I don’t keep set hours. I write when I can, and when I have inspiration. Generally, though, I write best early in the morning, or late at night. Some days I get 5,000 words. Some days, I get 200. It really varies, and I try not to sweat it, because it will all average out in the end.

My workspace is… cluttered! Always my notebooks are piled up within easy reach, with a glass of water, a mug of coffee, and a jar of various pens and pencils nearby. Any reference materials are stacked nearby, with Post-It notes in case I need to mark something or make a note for something in another section. Every once in a while, I try to clean it up and keep it clear, but somehow that makes me anxious. I need the chaos, I think. If it’s too tidy, I start to get antsy and easily distracted.

Do you have any favorite foods or beverages that help keep your creativity flowing?

Coffee and/or tea. And always water. And frequently, a nice glass of wine.

Do you have any writing superstitions or rituals when starting (or ending) a new book?

New book, new notebook and pen. Always. I don’t have to use the pen exclusively for that book, but I just have a ridiculous thing for pens.

What do you think makes for a good romance story?

I think a sense of humor in an romance story is what makes takes it beyond ″good.″ I mean, certainly, we all want to read the incredibly passionate and serious and game-changing love scenes, but for me, what elevates a story is when you’re shown a connection beyond the physical one – when you see the characters playing and laughing together and enjoying each other.

What’s the strangest question you’ve ever been asked by a fan? And what was your response?

I really can’t remember anything particularly strange, though I remember receiving several ″play by play″ messages from people written as they were reading. They’d start out something like ″oh, this part is nice. I’m really enjoying this section″ and progress to ″JUST WHAT DO YOU THINK YOU’RE DOING PUTTING HIM IN DANGER LIKE THAT″ and wind up somewhere around the ubiquitous keysmash ″ASDLKJFDALKSDAIHGH.″ And responses like that are the ones that I just cherish. I always appreciate it when people take the time to tell me they’ve enjoyed something I’ve written, but it’s just extra special to see specifically what parts are affecting and provoking response in them.

If you were in charge of adapting a scorching summer romance for the big screen, what book would you like to see made into a movie, and who would you pick to star as the male and female leads?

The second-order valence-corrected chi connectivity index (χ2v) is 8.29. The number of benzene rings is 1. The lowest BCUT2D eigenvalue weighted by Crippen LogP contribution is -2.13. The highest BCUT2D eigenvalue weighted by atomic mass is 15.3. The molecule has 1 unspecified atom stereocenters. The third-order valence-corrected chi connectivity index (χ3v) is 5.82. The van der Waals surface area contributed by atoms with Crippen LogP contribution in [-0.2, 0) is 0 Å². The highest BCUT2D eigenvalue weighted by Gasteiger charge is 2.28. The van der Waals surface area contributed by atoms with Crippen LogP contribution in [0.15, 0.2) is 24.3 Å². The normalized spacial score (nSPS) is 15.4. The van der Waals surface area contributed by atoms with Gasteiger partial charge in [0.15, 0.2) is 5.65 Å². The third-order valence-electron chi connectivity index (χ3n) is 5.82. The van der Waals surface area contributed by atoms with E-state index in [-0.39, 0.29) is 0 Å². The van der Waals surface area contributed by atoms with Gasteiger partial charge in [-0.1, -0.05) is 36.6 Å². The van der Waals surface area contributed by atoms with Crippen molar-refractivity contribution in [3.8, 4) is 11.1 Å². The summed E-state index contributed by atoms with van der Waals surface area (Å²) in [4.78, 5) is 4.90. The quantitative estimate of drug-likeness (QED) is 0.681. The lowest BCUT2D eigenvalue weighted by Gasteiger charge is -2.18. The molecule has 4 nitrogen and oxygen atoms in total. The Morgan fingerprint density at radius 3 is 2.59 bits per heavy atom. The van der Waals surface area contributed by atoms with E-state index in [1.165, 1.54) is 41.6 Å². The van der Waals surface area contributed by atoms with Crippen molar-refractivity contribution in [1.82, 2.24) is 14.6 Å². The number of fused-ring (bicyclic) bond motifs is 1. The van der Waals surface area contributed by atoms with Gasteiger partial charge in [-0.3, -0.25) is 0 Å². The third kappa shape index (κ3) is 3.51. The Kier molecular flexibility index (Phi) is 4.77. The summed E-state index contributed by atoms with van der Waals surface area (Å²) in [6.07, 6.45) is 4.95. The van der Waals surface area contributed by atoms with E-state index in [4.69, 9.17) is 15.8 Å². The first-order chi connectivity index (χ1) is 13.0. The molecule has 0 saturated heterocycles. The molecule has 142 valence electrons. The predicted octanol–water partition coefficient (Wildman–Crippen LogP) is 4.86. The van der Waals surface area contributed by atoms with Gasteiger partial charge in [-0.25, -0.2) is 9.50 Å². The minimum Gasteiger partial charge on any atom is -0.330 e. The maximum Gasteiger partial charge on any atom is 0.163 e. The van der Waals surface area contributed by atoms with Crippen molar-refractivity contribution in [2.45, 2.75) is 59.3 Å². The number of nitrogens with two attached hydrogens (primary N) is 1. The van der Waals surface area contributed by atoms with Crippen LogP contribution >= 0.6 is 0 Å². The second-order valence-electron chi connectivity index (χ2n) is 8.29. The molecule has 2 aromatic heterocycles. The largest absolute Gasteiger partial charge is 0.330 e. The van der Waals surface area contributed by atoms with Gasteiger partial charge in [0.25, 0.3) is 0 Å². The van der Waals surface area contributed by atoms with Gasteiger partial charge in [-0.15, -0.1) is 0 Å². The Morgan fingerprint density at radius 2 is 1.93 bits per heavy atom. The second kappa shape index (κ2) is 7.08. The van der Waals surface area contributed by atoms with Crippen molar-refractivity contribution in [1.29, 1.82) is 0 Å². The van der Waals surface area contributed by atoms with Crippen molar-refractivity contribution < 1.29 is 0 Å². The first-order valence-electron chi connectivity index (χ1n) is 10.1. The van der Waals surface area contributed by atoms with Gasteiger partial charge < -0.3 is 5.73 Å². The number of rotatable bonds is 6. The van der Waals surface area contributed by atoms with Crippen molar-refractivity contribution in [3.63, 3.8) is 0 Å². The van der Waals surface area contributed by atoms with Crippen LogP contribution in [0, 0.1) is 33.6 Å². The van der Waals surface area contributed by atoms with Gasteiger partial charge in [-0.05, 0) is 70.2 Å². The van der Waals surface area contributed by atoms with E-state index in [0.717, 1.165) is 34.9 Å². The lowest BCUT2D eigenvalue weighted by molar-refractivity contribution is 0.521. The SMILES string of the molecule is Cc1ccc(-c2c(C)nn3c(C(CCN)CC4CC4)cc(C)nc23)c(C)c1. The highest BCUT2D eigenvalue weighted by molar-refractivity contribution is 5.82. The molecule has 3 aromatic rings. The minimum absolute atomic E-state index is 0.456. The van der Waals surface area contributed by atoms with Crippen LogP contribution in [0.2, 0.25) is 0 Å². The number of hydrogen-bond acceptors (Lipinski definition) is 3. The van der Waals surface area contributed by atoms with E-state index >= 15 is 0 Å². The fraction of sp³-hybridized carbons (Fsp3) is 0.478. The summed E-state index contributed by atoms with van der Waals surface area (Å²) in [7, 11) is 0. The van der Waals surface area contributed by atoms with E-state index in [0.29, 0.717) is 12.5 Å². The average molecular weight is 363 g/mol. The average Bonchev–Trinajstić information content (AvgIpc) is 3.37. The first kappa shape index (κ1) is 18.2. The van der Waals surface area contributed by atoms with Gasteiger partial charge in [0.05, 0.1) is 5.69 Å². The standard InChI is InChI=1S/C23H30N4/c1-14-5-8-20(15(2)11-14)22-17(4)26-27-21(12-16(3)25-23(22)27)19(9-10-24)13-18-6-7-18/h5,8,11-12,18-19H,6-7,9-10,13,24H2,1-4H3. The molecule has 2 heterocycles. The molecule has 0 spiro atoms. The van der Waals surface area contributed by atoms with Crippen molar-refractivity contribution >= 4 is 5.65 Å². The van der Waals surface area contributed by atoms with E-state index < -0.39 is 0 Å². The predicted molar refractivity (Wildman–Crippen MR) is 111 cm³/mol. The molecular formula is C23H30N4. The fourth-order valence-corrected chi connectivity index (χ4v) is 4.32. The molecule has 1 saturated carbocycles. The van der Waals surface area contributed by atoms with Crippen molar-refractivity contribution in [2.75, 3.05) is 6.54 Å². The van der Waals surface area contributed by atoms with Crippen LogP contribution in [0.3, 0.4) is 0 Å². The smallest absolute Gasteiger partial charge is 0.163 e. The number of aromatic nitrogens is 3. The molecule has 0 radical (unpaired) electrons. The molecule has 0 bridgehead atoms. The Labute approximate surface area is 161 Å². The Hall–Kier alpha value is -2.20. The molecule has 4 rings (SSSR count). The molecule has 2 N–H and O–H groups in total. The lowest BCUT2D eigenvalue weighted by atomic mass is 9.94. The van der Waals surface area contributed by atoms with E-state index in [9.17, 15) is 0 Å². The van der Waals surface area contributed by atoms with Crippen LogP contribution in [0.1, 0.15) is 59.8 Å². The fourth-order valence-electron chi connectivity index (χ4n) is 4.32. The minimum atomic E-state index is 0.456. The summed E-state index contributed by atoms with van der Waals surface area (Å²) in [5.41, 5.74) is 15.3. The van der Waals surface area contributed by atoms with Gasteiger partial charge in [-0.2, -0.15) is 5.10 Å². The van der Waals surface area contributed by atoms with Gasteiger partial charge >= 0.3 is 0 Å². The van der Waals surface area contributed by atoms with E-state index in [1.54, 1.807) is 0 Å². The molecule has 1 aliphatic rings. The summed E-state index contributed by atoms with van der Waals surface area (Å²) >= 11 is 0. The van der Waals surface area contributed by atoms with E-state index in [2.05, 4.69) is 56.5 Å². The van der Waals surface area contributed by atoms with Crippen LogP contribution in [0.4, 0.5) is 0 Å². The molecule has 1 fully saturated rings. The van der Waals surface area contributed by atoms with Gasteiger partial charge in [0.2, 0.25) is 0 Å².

You know, I would pick a book from a few years back: The Secret History of the Pink Carnation by Lauren Willig. It’s a really fun and entertaining read, and I am currently re-re-re-reading it for what seems like the millionth time.

If we’re going to be doing ″dream casting″ and defying the laws of time and space, I’d pick Jude Law for Colin Selwick, and Ewan McGregor for Richard Selwick. For Eloise Kelly, Anne Hathaway, and for Amy Balcourt, Anna Kendrick.

About the Author

K. E. Belledonne is a writer, editor and translator based in the French Alps. A native New-Englander, Kat spends her spare time listening to Glenn Miller records, reading history books and cheering on her beloved Red Sox.

Ms. Belledonne describes her story as “like an old friend—the book you curl up with when you’re not feeling well. You know how it goes. You know how it will end, but it just makes you feel better reading it.”

Right Here Waiting is her first novel.

Connect with the author on Facebook, Goodreads, Twitter, or her website, kebelledonne.com.


K.E. Belledonne will be awarding a $25 Interlude Press gift card, plus a digital copy of RIGHT HERE WAITING to 10 randomly drawn winners via Rafflecopter during the tour. Don’t forget to follow the rest of the tour and comment; the more you comment, the better your chances of winning! All tour dates can be found here.

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  • Kat

    Hi there! It’s Kat — thanks so much for hosting!

    I’ll be popping back throughout the day in case anyone has any questions about the book, or random 1940s trivia they’d like to discuss or just anything at all!!

    Thank you!

  • Kat

    Hi Serena
    Thanks for stopping by and commenting — It’s always nice to hear from a fellow Old Movie fan. If you had to pick just one, which one is your favorite?

    I hope you’ll have a chance to check out the book! Thanks again!

  • Sula

    Hi, I found the interview very insightful and I agree most films represent LGBTQ families and people in such a bleak way. I like that the story is inspired by old Hollywood films, but that the story & their adventures in paramount to the story, not that the sexuality of the two lead characters.

    I wish more stories like yours were turned into films, maybe one day, yes?